The thoughts that have been emerging on this are many and varied. Firstly, congruence and authenticity seem key. I am sure you have heard the phrase “I can’t hear your words, because your actions are drowning them out”. As leaders, we must exhibit high levels of personal congruence between our actions and words in order for us to appear authentic and consequently worthy of our followers to trust.
In addition to this, people very often believe what it is in their interests to believe. This may sound a little cynical, but I think represents more than a modicum of reality. We must therefore present our ideas, visions and thoughts in ways that are appealing to people. They must see hope for themselves personally in what we are saying, and the message must connect with their values. Otherwise we risk speaking a language they do not understand, or even want to understand.
There is then a whole raft of issues connected with the way in which messages are presented, in terms of body, voice and message that will either reinforce the authenticity and desirability of the message, or create doubt in the followers minds.
Whoever said leadership was easy?
…or rather… generation “why?” and generation “see”….
Much has been made recently about the differences between generation Y (late 20s and early 30s) and generation C late teens and early 20s. It appears to me, and much of the research that has been done, that there are indeed some substantive differences between these two generations, as well as to ‘older’ (sorry) generations. However, as with all things in life, within the challenge lies the opportunity.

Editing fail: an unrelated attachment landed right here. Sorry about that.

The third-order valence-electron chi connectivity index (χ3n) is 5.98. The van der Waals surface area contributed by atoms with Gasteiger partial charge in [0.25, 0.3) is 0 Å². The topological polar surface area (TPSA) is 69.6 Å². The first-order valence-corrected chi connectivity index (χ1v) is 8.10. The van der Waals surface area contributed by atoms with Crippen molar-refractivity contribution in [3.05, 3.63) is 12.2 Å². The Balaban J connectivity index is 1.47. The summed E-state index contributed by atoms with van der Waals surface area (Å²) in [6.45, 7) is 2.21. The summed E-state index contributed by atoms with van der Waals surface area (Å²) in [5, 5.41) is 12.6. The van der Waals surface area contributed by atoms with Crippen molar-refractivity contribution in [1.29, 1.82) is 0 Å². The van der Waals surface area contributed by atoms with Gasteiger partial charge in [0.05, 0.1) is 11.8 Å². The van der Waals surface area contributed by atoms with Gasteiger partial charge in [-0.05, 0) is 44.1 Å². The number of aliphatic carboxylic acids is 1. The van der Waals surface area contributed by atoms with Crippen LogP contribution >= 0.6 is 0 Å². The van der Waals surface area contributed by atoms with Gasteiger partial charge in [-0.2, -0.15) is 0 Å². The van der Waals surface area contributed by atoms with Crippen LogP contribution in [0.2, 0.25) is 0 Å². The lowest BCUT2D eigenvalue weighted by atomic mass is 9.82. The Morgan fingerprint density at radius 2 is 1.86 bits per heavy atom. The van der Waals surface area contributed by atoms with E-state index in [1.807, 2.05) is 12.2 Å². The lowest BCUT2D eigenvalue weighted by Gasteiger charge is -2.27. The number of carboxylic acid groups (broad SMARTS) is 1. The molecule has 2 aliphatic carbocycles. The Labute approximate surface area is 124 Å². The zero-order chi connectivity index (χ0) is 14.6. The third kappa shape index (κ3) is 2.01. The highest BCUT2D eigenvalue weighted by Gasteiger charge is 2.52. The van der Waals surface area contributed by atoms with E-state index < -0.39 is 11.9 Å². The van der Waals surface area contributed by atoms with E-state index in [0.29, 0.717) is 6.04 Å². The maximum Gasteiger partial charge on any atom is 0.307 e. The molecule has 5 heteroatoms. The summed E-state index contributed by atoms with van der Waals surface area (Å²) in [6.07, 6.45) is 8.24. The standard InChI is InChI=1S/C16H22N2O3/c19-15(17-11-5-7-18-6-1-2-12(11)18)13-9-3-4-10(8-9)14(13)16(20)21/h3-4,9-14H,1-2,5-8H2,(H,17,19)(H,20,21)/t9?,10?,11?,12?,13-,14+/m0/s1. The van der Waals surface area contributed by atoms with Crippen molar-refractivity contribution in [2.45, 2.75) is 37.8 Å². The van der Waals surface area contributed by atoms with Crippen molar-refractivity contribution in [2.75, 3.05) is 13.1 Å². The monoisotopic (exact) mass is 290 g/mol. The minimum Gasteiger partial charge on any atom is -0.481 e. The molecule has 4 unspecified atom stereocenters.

Following on from my post on facilitative leadership, I recently did some employability talks to undergraduates in various disciplines. Deploying my usual facilitative style of lecturing, I probed the audience on what they felt the characteristics of effective leadership were that they have experienced. The results were fascinating.
It is quite clear that these younger generations are more responsive to and respectful of questioning, listening and responding as desirable leadership traits. Fascinating stuff. Or is it? Surely it was ever thus…
We do therefore seem to be moving towards an era where subtly different styles of leadership are required that are in themselves more subtle. It is clear that the mechanisms of influence employed by leaders will need to be more persuasive, negotiating and emotional as well as positive and leaving the followers with a wide degree of choice on how they act and what they do.
But then, isn’t this the leadership style that you would want to work for? So have things really changed, or are younger generations just less compliant and tolerant… and how are we going to rise to the challenge?read more